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Things to do in Greece
Greece has some places you have to visit. The most popular activities include exploring the Acropolis, Greek ancient monuments, resting on one of the stunning beaches, and hiking on one of the area's famous mountains or rock formations. For instance, visit the ruins at Delphi and don't forget to check out the Greek foodspots!
You'll discover that Carnival is a huge thing in Greece while working there! People enjoy dressing up and wearing costumes at this time. The festivals of Dionysus, the god of wine and celebrations, are where the Apokries, or Greek Carnival, originated. The major highlight in Greece, Orthodox Easter, begins as soon as the Carnival celebrations are over. They are starting with 40 days of fasting (Sarakosti). Only organic products are consumed during this period, therefore no meat, poultry, fish, or milk are eaten. A big celebration, including tasty food and enjoyable music is held after that. Do not miss this!
The seasons in Greece feel like an endless summer, which is pretty accurate. The Mediterranean climate in Greece is responsible for mild winters and warm summers. However, snow can also fall in the higher parts of the country. The warmest months are May to September with temperatures around 25 to 40 degrees Celsius. The water temperature is also the most pleasant then! Working in Greece in such a climate is certainly no punishment.
Until about 2001, Greece had the drachma currency. Since then, however, they have been paying with the euro. In the past, one cent of a drachma was called a lepto, and the Greeks still stick to that. A euro cent is, therefore, still called a lepto.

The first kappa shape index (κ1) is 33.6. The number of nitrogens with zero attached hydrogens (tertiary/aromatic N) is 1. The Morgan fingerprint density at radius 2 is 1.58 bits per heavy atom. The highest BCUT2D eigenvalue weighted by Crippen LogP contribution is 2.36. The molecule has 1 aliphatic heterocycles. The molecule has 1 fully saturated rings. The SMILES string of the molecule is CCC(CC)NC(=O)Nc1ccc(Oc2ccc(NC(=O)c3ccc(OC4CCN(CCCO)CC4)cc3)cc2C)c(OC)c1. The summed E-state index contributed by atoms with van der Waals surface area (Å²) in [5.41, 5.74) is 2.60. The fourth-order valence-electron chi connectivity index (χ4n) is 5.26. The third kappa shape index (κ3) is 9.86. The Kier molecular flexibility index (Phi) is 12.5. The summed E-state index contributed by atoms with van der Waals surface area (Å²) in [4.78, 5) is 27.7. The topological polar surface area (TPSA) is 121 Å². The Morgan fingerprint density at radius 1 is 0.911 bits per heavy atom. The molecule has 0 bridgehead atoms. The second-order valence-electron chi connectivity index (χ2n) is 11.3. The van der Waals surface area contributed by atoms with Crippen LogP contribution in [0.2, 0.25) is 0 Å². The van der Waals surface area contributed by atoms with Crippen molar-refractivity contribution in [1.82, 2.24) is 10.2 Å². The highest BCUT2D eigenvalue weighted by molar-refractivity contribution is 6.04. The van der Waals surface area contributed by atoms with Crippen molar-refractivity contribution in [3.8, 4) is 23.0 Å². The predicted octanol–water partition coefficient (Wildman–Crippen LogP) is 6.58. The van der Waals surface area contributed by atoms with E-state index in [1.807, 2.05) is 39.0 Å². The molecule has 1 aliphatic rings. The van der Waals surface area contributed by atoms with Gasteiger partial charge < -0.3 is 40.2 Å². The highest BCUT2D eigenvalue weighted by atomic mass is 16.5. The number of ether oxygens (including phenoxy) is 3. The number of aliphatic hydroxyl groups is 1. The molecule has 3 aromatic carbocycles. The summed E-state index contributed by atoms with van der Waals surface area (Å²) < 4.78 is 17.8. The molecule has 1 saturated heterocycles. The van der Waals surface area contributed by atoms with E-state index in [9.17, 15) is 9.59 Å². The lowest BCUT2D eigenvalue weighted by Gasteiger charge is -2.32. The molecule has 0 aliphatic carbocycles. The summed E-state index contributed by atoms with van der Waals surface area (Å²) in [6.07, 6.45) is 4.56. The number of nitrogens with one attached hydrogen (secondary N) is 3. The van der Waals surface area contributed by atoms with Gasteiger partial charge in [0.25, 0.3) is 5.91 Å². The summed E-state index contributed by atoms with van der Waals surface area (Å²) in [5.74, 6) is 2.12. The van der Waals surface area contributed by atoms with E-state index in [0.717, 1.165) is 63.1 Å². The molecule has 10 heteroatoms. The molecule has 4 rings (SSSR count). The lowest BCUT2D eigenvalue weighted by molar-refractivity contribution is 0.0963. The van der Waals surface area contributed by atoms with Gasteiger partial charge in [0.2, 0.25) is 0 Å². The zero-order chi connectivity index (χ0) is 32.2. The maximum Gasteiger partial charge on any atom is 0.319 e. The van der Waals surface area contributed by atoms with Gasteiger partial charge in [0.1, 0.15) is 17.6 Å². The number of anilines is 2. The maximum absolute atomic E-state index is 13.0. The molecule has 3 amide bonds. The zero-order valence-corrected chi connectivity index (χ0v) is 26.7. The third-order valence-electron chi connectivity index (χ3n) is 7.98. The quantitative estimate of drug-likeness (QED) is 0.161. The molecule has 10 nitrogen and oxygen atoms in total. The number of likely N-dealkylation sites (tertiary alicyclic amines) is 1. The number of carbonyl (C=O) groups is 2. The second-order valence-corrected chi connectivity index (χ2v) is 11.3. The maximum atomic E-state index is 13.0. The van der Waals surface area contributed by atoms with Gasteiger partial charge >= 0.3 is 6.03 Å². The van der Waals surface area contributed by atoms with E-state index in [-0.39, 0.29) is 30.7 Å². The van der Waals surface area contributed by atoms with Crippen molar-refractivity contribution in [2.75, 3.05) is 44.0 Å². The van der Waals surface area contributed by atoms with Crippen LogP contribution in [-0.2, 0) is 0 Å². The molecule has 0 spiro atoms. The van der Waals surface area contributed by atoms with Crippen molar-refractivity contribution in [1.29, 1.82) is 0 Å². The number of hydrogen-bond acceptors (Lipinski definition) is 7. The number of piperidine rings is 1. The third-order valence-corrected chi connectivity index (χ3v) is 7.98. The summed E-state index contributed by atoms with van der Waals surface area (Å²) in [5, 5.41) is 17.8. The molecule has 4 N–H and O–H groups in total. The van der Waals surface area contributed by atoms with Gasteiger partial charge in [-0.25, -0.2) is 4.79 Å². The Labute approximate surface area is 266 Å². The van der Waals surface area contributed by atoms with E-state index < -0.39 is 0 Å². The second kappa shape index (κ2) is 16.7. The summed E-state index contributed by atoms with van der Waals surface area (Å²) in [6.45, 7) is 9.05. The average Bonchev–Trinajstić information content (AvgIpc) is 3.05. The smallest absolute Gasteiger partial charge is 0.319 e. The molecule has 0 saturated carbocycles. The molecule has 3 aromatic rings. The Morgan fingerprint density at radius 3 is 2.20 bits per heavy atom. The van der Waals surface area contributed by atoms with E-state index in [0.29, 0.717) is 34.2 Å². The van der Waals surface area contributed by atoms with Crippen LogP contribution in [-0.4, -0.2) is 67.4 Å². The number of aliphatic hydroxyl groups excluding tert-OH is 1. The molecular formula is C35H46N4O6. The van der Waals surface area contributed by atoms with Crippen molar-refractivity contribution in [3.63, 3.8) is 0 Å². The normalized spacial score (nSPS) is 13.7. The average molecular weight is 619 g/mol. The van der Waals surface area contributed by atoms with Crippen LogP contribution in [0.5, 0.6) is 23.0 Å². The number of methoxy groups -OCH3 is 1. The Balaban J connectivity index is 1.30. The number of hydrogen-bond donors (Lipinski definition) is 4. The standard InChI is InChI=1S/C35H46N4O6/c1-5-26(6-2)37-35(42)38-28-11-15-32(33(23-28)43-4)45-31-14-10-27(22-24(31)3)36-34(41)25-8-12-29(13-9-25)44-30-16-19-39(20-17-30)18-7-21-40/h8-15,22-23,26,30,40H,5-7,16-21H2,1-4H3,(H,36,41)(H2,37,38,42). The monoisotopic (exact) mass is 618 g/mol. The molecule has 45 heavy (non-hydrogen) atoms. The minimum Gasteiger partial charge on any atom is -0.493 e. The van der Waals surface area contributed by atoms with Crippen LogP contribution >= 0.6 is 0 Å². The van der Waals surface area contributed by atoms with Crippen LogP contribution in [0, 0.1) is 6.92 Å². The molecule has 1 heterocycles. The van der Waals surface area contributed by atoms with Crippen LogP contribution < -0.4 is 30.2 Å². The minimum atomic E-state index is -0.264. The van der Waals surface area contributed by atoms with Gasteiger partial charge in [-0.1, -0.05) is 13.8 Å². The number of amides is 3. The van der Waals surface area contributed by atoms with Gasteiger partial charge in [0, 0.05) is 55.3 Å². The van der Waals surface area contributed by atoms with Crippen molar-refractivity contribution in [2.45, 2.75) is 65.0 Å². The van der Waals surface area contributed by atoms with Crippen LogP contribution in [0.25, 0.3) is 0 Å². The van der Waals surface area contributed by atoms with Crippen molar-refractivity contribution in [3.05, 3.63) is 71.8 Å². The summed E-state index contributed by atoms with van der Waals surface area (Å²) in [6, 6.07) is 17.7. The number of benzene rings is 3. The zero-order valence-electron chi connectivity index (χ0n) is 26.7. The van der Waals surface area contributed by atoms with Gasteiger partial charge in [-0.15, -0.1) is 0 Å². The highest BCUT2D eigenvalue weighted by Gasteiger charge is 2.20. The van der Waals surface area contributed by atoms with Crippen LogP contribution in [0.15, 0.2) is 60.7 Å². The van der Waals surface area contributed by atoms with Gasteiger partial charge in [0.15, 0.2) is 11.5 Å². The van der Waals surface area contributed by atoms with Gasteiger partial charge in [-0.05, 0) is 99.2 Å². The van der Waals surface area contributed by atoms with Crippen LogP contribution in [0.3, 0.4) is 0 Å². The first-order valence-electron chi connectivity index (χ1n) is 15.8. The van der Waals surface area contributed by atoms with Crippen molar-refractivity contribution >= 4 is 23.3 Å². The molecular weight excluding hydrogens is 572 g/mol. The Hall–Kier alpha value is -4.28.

Greece, by the way, is in the same time zone as Finland and Cyprus, and thus, for example
one hour ahead of Spain and Denmark.
A tradition most people are familiar with is the throwing of plates!
The reason for smashing the plates is unclear though. Speculations are either to chase away evil spirits, to show that the food was delicious, or to give recognition to the dancer or musician while eating. Either way, it's great to witness. In some Greek restaurants, you can even break your plate (for an extra charge).
You could see a Greek playing with a komboloi, a string of beads, while they're bored. Although it appears to be religious, it is only entertainment now. Greeks also take it easy on Tuesdays with the 13th since it is similar to "Friday the 13th."
You recently moved to Greece, and you want to go out to dine but not by yourself? No problem! It is common to dine with a large group of people, so you may tell the waiter and join their table.
Greeks also have a charming tradition of wishing one another a good week on Mondays and a good month at the start of each month.
Greek Language Basics!
Parakaló, miláte aggliká? - Excuse me, do you speak English?
Mu dhinete ligho nero parakalo? - Could I have a glass of cold water?
Echo chasei ta avga kai ta kalathia! - Now I have lost my baskets and eggs! (meaning: I have no idea what is going on!)